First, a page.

CARPAL TUNNEL SYNDROME
Carpal tunnel syndrome (CTS) occurs when the median nerve, which runs from the forearm into the hand, becomes pressed or squeezed at the wrist. The median nerve controls sensations to the palm side of the thumb and fingers (although not the little finger), as well as impulses to some small muscles in the hand that allow the fingers and thumb to move. The carpal tunnel - a narrow, rigid passageway of ligament and bones at the base of the hand ¾ houses the median nerve and tendons. Sometimes, thickening from irritated tendons or other swelling narrows the tunnel and causes the median nerve to be compressed. The result may be pain, weakness, or numbness in the hand and wrist, radiating up the arm. Although painful sensations may indicate other conditions, carpal tunnel syndrome is the most common and widely known of the entrapment neuropathies in which the body's peripheral nerves are compressed or traumatized.
Symptoms of CTS
Frequent burning, tingling, or itching numbness in the palm of the hand and the fingers, especially the thumb, index, and middle fingers
Sharp pain radiating to arm
Sleeping with flexed wrists
Decreased grip strength
Desensitized to temperature by touch
Causes of CTS
CTS is often the result of a combination of factors that increase pressure on the median nerve and tendons in the carpal tunnel, rather than a problem with the nerve itself. Most likely the disorder is due to a congenital predisposition - the carpal tunnel is simply smaller in some people than in others. Other contributing factors include trauma or injury to the wrist that cause swelling, such as sprain or fracture; overactivity of the pituitary gland; hypothyroidism; rheumatoid arthritis; mechanical problems in the wrist joint; work stress; repeated use of vibrating hand tools; fluid retention during pregnancy or menopause; or the development of a cyst or tumor in the canal. In some cases no cause can be identified.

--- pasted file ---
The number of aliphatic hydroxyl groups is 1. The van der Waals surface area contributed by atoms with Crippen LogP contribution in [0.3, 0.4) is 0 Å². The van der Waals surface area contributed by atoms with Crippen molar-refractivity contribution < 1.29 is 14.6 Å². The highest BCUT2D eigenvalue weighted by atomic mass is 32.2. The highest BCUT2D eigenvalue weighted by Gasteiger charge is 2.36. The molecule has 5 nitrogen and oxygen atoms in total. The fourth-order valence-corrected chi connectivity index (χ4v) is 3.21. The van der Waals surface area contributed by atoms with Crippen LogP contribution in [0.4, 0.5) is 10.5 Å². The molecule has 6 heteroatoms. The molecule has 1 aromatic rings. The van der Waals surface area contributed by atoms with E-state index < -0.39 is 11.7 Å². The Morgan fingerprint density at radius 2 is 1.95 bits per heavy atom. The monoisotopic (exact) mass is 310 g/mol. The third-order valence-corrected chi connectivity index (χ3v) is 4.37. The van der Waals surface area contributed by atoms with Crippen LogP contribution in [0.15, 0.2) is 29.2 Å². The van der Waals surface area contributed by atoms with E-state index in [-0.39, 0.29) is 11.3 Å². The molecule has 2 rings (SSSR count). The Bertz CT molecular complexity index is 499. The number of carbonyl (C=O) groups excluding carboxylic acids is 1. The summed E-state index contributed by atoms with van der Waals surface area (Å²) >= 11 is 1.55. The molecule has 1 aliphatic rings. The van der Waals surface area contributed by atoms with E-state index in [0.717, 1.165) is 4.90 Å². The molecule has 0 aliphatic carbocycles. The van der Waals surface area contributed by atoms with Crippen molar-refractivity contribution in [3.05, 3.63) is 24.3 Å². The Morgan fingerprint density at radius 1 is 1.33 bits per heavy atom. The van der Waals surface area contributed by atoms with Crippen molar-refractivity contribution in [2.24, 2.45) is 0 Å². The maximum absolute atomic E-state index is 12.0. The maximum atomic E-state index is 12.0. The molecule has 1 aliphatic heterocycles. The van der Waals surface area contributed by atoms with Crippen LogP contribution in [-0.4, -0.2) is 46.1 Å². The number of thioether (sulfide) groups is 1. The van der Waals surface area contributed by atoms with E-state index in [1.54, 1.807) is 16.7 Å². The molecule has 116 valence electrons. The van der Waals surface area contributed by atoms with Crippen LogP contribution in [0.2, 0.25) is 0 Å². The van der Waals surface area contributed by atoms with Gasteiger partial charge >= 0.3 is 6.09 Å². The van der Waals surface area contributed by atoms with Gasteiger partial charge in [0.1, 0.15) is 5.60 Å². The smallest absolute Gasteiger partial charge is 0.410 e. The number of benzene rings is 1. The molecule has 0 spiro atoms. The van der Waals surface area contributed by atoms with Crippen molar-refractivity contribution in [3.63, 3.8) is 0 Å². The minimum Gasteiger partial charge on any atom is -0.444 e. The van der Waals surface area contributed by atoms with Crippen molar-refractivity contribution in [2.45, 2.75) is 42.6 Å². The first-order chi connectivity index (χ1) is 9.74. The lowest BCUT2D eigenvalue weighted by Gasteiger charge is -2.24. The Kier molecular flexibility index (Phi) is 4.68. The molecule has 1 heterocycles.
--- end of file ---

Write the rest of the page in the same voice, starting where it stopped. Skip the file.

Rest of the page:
There is little clinical data to prove whether repetitive and forceful movements of the hand and wrist during work or leisure activities can cause carpal tunnel syndrome. Repeated motions performed in the course of normal work or other daily activities can result in repetitive motion disorders such as bursitis and tendonitis. Writer's cramp - a condition in which a lack of fine motor skill coordination and ache and pressure in the fingers, wrist, or forearm is brought on by repetitive activity - is not a symptom of carpal tunnel syndrome.
Who is at risk of developing CTS?
Women are three times more likely than men to develop CTS, perhaps because the carpal tunnel itself may be smaller in women than in men. The dominant hand is usually affected first and produces the most severe pain. Persons with diabetes or other metabolic disorders that directly affect the body's nerves and make them more susceptible to compression are also at high risk. CTS usually occurs only in adults. How can chiropractic treat carpal tunnel syndrome?
At Murphy Frazier Chiropractic & Laser in San Diego, we offer comprehensive treatments that check for any nerve interference from the spine or shoulder. We also address posture – an important factor in the development of carpal tunnel syndrome – that can cause a direct effect on the brachial plexus (an arrangement of nerve fibers running from the spine, through the neck, and into the arm) that can interfere with the function of the median nerve. We also work directly on the tendons and muscles of the forearm and hand, releasing adhesions that reduce pressure on the median nerve as well as allowing the median nerve to glide back into place.
We are the only practitioners in San Diego to utilize an amazing Class IV laser to reduce immediate swelling and pain. The laser is completely pain-free and has no negative side effects. We also offer therapeutic exercises and stretching techniques to help you keep the results that you achieve.
Recurrence of CTS following our treatment is very rare, and the majority of patients recover completely. Contact us today for a consultation with one of our doctors.
Information sourced from the National Institute of Neurological Disorders and Stroke (NINDS).